jobs

Wikimedia Commons

Those who work ticket booths, security, food stalls and as ushers at concerts are without work while events are postponed statewide as hundreds of Georgians test positive for the coronavirus. Delta has laid off hundreds of contractors after a number of the Atlanta-based airline's flights were canceled. Plants scattered through the state are among the most recent to announce layoffs and closing.

 

However, while many of Georgia’s businesses are suffering from mass closures amid the spread of the coronavirus, others are hiring more than ever before, due to the increase in demand at grocery stores, restaurants and pharmacies.

Michael Rivera / Wikimedia Commons

Georgia added more than 20,000 jobs in June, pushing the state to a new record high.

According to State Labor Commissioner Mark Butler, Georgia currently has more than 4.6 million jobs.

“The numbers for June are very impressive,” Butler said. “We set yet another record for jobs, fewer people filed unemployment claims and our number of employed residents is climbing. There’s plenty to be encouraged about in the June report.”

Marianna Bacallao

Organizers and city leaders are still puzzling out why a job fair at the Anderson Conference Center in Macon recently saw an unexpectedly large turnout.

More than 3,500 job hunters stood in a line a mile long, and some continued to wait hours after the fair technically closed.  This all happened amidst reports of low unemployment rates for the county and state.


In Macon, A Mile-Long Line For Jobs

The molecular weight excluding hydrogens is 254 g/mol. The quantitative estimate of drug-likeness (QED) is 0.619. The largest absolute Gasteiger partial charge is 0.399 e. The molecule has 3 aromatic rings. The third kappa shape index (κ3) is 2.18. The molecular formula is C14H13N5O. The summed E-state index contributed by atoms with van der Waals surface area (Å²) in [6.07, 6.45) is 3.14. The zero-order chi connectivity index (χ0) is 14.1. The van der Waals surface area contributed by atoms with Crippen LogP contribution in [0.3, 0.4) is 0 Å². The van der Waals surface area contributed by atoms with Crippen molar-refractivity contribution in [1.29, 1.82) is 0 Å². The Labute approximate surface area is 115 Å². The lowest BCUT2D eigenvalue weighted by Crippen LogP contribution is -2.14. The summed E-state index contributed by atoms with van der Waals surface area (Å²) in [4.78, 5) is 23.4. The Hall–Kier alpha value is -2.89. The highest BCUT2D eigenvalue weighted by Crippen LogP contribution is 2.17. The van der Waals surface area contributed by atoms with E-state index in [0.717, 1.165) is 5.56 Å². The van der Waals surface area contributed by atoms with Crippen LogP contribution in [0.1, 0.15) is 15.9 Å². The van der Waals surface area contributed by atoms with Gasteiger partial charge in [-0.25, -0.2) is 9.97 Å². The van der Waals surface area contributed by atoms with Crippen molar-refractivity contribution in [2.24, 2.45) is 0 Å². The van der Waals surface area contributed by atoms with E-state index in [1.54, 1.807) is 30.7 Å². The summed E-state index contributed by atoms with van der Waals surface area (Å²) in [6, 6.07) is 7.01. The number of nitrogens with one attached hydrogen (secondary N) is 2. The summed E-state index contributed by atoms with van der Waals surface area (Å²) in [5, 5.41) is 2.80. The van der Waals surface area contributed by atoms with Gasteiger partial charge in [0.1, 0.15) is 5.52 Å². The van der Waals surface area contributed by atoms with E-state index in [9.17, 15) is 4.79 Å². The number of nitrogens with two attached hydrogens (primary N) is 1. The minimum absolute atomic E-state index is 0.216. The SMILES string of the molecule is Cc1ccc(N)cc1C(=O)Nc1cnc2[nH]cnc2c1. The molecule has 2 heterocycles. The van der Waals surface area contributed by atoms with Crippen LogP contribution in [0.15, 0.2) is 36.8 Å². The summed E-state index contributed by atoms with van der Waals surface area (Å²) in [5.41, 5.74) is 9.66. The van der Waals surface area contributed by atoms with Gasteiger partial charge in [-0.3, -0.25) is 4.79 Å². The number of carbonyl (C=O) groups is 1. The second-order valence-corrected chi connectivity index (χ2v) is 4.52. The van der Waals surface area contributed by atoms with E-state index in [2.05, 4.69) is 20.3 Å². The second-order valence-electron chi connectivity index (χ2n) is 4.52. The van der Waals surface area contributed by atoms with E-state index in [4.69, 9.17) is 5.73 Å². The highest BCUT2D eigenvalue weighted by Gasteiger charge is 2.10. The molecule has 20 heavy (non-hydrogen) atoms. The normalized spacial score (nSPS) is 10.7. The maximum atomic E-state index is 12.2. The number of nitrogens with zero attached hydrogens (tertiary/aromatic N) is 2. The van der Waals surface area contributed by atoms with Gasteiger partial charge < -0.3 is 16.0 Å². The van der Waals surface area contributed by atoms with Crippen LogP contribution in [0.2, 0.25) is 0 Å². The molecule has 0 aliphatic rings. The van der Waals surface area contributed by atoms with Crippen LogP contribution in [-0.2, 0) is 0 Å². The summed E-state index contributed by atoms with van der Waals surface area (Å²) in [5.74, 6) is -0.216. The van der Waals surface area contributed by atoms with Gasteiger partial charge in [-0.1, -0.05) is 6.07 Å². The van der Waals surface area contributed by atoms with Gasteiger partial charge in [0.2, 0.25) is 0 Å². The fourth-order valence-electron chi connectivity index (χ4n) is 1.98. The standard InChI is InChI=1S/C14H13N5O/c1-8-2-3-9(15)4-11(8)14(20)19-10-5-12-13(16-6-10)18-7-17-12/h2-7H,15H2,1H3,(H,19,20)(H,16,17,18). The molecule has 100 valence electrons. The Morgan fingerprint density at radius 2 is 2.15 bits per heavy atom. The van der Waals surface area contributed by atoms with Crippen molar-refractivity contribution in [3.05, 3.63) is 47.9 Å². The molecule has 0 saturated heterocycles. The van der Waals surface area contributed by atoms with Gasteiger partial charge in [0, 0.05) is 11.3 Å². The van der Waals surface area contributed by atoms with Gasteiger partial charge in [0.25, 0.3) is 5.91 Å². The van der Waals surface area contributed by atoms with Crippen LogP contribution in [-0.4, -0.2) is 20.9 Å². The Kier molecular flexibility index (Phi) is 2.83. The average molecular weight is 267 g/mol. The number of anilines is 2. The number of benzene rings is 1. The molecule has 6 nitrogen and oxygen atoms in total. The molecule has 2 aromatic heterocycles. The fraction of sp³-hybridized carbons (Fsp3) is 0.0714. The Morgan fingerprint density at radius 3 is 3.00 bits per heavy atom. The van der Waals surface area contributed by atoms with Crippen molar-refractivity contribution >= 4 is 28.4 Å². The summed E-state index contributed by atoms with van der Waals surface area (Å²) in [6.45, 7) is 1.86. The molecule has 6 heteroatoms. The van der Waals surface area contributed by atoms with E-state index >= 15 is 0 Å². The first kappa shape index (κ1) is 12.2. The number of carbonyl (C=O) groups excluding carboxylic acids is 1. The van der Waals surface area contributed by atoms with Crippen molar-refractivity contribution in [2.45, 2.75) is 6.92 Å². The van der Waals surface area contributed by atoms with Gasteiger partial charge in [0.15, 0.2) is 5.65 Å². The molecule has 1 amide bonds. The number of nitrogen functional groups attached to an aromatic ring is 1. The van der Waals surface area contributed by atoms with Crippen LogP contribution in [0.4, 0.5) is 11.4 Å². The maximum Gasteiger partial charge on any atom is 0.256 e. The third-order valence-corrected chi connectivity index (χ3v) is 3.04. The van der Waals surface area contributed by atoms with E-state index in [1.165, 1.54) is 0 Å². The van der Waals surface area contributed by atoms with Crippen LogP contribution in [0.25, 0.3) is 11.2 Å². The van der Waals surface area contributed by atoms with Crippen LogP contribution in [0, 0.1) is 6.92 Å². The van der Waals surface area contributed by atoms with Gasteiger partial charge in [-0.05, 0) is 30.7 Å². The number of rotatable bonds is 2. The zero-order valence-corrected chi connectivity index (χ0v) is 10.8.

Jun 5, 2019
Marianna Bacallao

Over 3,500 job hunters waited in a mile-long line stretching down Eisenhower Parkway in Macon for a warehouse job fair at the Anderson Conference Center June 4. Some applicants left early after hearing that Amazon, the largest employer, was not hiring or conducting interviews on site.

Courtesy Trenton Tye/Facebook

Trenton Tye is one of few remaining blacksmiths in Georgia. Tye is also one of the judges on Discovery's "Master of Arms." When not on TV, he works in the peanut industry near Albany. Tye spoke with "On Second Thought" producer La'Raven Taylor about his daily tasks on the job. It's part of our series in which we learn all about what people do inside the industrial buildings, gleaming office towers, company trucks, vast farmlands and even homes that fuel the region's economy. 

If you have a unique job that you're passionate about sharing, email us at onsecondthought@gpb.org. 


Grant Blankenship / GPB

 

Do you love the kitchen? Do you love it enough earn your living there?

High School students at in the culinary arts track at the Hutchings College and Career Academy in Macon get to answer both of those questions at the school’s Compass Rose Cafe.

 

Waffle House

Come this December, millions of American workers will be eligible for overtime pay. That's because of a new policy finalized by the Labor Department. In our regular series, “Break It Down,” we talk about the history of the 40-hour work week. Then, Wall Street Journal reporter Melanie Trottman discusses how the new overtime protections work and who’s covered by them.